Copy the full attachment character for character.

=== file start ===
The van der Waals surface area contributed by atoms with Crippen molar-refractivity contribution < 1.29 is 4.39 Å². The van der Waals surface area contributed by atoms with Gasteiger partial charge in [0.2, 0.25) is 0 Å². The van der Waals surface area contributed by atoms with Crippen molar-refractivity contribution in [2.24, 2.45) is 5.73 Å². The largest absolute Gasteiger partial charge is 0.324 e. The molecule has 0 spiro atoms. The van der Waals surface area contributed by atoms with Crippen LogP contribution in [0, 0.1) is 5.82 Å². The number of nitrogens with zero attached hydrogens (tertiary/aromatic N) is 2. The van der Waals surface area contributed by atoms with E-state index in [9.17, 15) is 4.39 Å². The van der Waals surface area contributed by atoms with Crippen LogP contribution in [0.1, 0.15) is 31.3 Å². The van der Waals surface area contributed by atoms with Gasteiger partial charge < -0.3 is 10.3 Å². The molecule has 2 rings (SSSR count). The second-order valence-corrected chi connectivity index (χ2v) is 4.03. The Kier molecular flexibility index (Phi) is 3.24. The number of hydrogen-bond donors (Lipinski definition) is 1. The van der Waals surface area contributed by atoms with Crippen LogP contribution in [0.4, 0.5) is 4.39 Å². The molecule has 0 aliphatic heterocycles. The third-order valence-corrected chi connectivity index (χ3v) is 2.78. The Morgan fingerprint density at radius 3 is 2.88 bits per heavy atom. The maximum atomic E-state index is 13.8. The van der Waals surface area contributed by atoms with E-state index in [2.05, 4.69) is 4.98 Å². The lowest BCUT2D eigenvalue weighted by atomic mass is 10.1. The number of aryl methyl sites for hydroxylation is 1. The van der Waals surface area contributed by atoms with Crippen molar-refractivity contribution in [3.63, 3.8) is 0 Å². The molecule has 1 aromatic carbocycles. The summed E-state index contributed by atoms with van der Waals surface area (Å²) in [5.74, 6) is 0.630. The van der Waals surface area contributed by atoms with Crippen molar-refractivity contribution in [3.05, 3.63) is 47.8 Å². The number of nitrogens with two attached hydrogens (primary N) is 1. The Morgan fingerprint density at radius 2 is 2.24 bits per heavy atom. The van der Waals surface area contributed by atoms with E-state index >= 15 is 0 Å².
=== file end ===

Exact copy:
The van der Waals surface area contributed by atoms with Crippen molar-refractivity contribution < 1.29 is 4.39 Å². The van der Waals surface area contributed by atoms with Gasteiger partial charge in [0.2, 0.25) is 0 Å². The van der Waals surface area contributed by atoms with Crippen molar-refractivity contribution in [2.24, 2.45) is 5.73 Å². The largest absolute Gasteiger partial charge is 0.324 e. The molecule has 0 spiro atoms. The van der Waals surface area contributed by atoms with Crippen LogP contribution in [0, 0.1) is 5.82 Å². The number of nitrogens with zero attached hydrogens (tertiary/aromatic N) is 2. The van der Waals surface area contributed by atoms with E-state index in [9.17, 15) is 4.39 Å². The van der Waals surface area contributed by atoms with Crippen LogP contribution in [0.1, 0.15) is 31.3 Å². The van der Waals surface area contributed by atoms with Gasteiger partial charge < -0.3 is 10.3 Å². The molecule has 2 rings (SSSR count). The second-order valence-corrected chi connectivity index (χ2v) is 4.03. The Kier molecular flexibility index (Phi) is 3.24. The number of hydrogen-bond donors (Lipinski definition) is 1. The van der Waals surface area contributed by atoms with Crippen LogP contribution in [0.4, 0.5) is 4.39 Å². The molecule has 0 aliphatic heterocycles. The third-order valence-corrected chi connectivity index (χ3v) is 2.78. The Morgan fingerprint density at radius 3 is 2.88 bits per heavy atom. The maximum atomic E-state index is 13.8. The van der Waals surface area contributed by atoms with E-state index in [2.05, 4.69) is 4.98 Å². The lowest BCUT2D eigenvalue weighted by atomic mass is 10.1. The number of aryl methyl sites for hydroxylation is 1. The van der Waals surface area contributed by atoms with Crippen molar-refractivity contribution in [3.63, 3.8) is 0 Å². The molecule has 1 aromatic carbocycles. The summed E-state index contributed by atoms with van der Waals surface area (Å²) in [5.74, 6) is 0.630. The van der Waals surface area contributed by atoms with Crippen molar-refractivity contribution in [3.05, 3.63) is 47.8 Å². The number of nitrogens with two attached hydrogens (primary N) is 1. The Morgan fingerprint density at radius 2 is 2.24 bits per heavy atom. The van der Waals surface area contributed by atoms with E-state index >= 15 is 0 Å².